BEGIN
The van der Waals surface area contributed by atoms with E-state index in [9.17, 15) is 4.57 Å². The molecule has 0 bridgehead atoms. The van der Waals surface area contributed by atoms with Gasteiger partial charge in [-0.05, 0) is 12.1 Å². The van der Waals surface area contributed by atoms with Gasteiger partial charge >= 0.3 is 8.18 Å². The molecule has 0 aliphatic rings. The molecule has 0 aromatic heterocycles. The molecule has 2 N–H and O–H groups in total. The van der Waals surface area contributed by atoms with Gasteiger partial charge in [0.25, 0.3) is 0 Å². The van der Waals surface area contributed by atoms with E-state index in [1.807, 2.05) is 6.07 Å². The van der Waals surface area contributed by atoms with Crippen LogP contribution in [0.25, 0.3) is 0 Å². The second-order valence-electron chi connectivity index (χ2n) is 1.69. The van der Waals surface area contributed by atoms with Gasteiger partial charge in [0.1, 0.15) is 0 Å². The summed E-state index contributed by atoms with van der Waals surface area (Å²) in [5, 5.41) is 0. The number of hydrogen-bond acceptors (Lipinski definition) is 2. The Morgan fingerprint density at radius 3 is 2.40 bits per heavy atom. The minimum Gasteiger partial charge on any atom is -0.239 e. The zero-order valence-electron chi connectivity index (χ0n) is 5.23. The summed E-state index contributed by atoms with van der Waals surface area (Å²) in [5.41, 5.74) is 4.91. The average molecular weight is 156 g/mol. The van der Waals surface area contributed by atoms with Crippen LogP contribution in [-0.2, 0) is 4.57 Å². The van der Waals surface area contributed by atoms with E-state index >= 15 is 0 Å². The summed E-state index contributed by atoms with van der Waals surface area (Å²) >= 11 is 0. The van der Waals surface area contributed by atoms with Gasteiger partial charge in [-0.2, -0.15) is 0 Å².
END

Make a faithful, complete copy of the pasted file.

The van der Waals surface area contributed by atoms with E-state index in [9.17, 15) is 4.57 Å². The molecule has 0 bridgehead atoms. The van der Waals surface area contributed by atoms with Gasteiger partial charge in [-0.05, 0) is 12.1 Å². The van der Waals surface area contributed by atoms with Gasteiger partial charge >= 0.3 is 8.18 Å². The molecule has 0 aliphatic rings. The molecule has 0 aromatic heterocycles. The molecule has 2 N–H and O–H groups in total. The van der Waals surface area contributed by atoms with Gasteiger partial charge in [0.25, 0.3) is 0 Å². The van der Waals surface area contributed by atoms with E-state index in [1.807, 2.05) is 6.07 Å². The van der Waals surface area contributed by atoms with Crippen LogP contribution in [0.25, 0.3) is 0 Å². The second-order valence-electron chi connectivity index (χ2n) is 1.69. The van der Waals surface area contributed by atoms with Gasteiger partial charge in [0.1, 0.15) is 0 Å². The summed E-state index contributed by atoms with van der Waals surface area (Å²) in [5, 5.41) is 0. The number of hydrogen-bond acceptors (Lipinski definition) is 2. The Morgan fingerprint density at radius 3 is 2.40 bits per heavy atom. The minimum Gasteiger partial charge on any atom is -0.239 e. The zero-order valence-electron chi connectivity index (χ0n) is 5.23. The summed E-state index contributed by atoms with van der Waals surface area (Å²) in [5.41, 5.74) is 4.91. The average molecular weight is 156 g/mol. The van der Waals surface area contributed by atoms with Crippen LogP contribution in [-0.2, 0) is 4.57 Å². The van der Waals surface area contributed by atoms with E-state index >= 15 is 0 Å². The summed E-state index contributed by atoms with van der Waals surface area (Å²) >= 11 is 0. The van der Waals surface area contributed by atoms with Gasteiger partial charge in [-0.2, -0.15) is 0 Å².